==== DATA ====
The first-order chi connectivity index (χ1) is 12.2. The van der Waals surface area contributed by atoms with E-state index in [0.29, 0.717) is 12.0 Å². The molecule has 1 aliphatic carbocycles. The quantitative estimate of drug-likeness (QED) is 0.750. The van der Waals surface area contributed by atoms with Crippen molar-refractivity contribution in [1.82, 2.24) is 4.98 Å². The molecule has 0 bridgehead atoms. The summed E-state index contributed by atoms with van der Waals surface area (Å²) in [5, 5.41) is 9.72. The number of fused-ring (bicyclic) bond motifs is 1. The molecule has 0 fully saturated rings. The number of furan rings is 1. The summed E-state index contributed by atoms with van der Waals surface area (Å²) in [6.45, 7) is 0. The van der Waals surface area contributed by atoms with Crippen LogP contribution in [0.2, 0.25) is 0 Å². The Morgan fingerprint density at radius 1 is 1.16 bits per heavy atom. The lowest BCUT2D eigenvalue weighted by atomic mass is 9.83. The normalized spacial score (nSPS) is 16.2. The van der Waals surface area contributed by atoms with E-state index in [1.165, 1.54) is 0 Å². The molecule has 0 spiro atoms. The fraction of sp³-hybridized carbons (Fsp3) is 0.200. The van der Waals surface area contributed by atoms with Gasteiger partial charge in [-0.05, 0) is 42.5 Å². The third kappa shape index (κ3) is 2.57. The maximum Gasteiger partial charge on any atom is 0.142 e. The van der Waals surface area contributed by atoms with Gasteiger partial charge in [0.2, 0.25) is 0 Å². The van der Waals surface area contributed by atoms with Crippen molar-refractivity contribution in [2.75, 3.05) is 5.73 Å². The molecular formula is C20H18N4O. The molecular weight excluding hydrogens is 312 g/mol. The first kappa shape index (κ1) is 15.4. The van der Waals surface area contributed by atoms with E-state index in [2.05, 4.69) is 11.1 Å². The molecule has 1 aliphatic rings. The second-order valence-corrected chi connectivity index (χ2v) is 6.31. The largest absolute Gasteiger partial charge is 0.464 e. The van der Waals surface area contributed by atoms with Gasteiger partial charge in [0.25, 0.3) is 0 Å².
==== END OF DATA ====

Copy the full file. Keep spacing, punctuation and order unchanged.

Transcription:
The first-order chi connectivity index (χ1) is 12.2. The van der Waals surface area contributed by atoms with E-state index in [0.29, 0.717) is 12.0 Å². The molecule has 1 aliphatic carbocycles. The quantitative estimate of drug-likeness (QED) is 0.750. The van der Waals surface area contributed by atoms with Crippen molar-refractivity contribution in [1.82, 2.24) is 4.98 Å². The molecule has 0 bridgehead atoms. The summed E-state index contributed by atoms with van der Waals surface area (Å²) in [5, 5.41) is 9.72. The number of fused-ring (bicyclic) bond motifs is 1. The molecule has 0 fully saturated rings. The number of furan rings is 1. The summed E-state index contributed by atoms with van der Waals surface area (Å²) in [6.45, 7) is 0. The van der Waals surface area contributed by atoms with Crippen LogP contribution in [0.2, 0.25) is 0 Å². The Morgan fingerprint density at radius 1 is 1.16 bits per heavy atom. The lowest BCUT2D eigenvalue weighted by atomic mass is 9.83. The normalized spacial score (nSPS) is 16.2. The van der Waals surface area contributed by atoms with E-state index in [1.165, 1.54) is 0 Å². The molecule has 0 spiro atoms. The fraction of sp³-hybridized carbons (Fsp3) is 0.200. The van der Waals surface area contributed by atoms with Gasteiger partial charge in [-0.05, 0) is 42.5 Å². The third kappa shape index (κ3) is 2.57. The maximum Gasteiger partial charge on any atom is 0.142 e. The van der Waals surface area contributed by atoms with Gasteiger partial charge in [0.2, 0.25) is 0 Å². The van der Waals surface area contributed by atoms with Crippen molar-refractivity contribution in [2.75, 3.05) is 5.73 Å². The molecular formula is C20H18N4O. The molecular weight excluding hydrogens is 312 g/mol. The first kappa shape index (κ1) is 15.4. The van der Waals surface area contributed by atoms with E-state index in [2.05, 4.69) is 11.1 Å². The molecule has 1 aliphatic rings. The second-order valence-corrected chi connectivity index (χ2v) is 6.31. The largest absolute Gasteiger partial charge is 0.464 e. The van der Waals surface area contributed by atoms with Gasteiger partial charge in [0.25, 0.3) is 0 Å².